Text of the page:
4+1: episode 4
I really enjoyed reading my friends’ reactions to the weekend heatwave up in San Francisco. OK, I guess the reaction was slightly justified :)
- After a long discussion last weekend with a neighbor on autonomous vehicles (AVs), who happens to have background in machine learning and computer vision, I ended up spending a lot of time thinking about AVs. An interesting topic in this subject is what will differentiate one competitor from another, once the building blocks for AVs (sensors, specialized hardware & software) become commoditized. Ben Evans on his excellent weekly newsletter ended up having a discussion exactly on this, which I dug up as I was cleaning up my inbox. One differentiator could be high-quality maps. Like any machine learning application, the training set (and not the algorithm) is the goldmine. It looks like some sharp people are already working on this and I’m sure they’re not the only ones.
- Have you ever had a brilliant idea of building “Uber for X” or “Airbnb for Y”? I’m sure you have. Before you fall into the trap of building a marketplace, you may want to see where this doesn’t work and where it might work. It so happened that I stumbled across a bunch of articles on this topic this week, like this and this.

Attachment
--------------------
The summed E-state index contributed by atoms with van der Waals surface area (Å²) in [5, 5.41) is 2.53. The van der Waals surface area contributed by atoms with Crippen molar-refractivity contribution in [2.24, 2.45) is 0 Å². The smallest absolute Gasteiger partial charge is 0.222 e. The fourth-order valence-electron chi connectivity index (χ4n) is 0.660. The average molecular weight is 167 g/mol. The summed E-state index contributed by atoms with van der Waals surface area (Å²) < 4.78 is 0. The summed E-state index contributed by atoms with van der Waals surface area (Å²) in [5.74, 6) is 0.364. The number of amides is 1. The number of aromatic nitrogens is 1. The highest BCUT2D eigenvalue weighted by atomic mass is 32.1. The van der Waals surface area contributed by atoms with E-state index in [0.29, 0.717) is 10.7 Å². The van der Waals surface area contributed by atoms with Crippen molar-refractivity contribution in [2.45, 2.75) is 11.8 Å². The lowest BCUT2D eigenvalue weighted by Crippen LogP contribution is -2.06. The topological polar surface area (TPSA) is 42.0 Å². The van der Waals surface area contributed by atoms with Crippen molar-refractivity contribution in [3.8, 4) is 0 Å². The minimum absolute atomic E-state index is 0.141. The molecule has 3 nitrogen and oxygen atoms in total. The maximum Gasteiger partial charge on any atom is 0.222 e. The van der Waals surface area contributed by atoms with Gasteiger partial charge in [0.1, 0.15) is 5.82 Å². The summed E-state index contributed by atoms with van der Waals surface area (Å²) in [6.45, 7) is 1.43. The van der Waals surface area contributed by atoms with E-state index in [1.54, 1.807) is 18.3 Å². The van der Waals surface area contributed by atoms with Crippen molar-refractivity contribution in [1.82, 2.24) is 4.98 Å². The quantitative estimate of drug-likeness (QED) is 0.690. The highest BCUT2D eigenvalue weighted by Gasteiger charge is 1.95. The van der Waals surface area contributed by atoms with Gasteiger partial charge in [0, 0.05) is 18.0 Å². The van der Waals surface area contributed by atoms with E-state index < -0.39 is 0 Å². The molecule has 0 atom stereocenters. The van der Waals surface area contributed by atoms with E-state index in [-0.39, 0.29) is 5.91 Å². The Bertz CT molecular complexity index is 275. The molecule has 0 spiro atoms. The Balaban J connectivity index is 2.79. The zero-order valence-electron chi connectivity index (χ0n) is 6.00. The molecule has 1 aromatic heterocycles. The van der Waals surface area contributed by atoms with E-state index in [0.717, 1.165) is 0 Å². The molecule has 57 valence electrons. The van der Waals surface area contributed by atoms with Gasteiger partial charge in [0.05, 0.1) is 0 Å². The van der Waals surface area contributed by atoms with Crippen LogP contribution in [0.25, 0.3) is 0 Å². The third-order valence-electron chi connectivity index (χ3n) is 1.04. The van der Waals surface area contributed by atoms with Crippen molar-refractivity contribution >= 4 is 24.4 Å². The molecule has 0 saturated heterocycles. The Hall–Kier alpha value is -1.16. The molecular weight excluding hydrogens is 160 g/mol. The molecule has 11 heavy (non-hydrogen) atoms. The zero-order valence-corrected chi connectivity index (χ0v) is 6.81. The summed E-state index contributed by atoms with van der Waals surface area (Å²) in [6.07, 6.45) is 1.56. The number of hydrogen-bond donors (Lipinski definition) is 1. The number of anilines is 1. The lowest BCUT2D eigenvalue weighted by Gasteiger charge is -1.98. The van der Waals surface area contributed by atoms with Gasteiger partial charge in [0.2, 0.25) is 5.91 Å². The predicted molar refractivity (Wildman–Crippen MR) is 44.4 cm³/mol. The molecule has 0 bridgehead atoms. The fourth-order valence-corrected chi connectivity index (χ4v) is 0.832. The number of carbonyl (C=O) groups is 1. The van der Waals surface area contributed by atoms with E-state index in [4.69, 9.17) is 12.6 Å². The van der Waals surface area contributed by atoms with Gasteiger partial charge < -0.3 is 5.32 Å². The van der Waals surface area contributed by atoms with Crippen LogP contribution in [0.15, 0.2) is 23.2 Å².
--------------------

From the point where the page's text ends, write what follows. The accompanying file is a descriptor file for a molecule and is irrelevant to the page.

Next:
- My recent wrist accessory has been making me walk even more than before. I’ve always enjoyed walks, especially late at night. The latter is undoubtedly a male privilege, as for many women, especially those in most urban centers, this may be a risky proposition. There’s nothing like a random walk (without a goal or path in mind) to get your creative thinking juices flowing. Many great people have shared this mindset. FWIW, I highly recommend taking all your meetings (when possible) on foot. I did this often at my previous work and it looks like some other companies follow the same practice.
- It looks like a couple very interesting outcomes have come out of YC Research, one tackling universal healthcare in low-income countries and another building really cool VR technologies. I’m looking forward to seeing more great things coming out of there. Big-picture items (e.g. healthcare, modern cities) that can’t perhaps be immediately-funded require speculative funding thrown at them.
- You may have an idea that your version of the internet (e.g. your social media feed) isn’t the same as anyone else’s. But how would you feel if you knew that your online shopping experience may also be tailored to you, not just which items are shown first to you, but also the prices for these items. A recent research project looked specifically into this. Although the findings were that prices were personalized with gross signals (e.g. geography) and not highly personal data, there’s nothing preventing Amazon from doing just that (barring any existing law that I’m unaware of). This would be a great way for progressive sales taxation, if you ask me.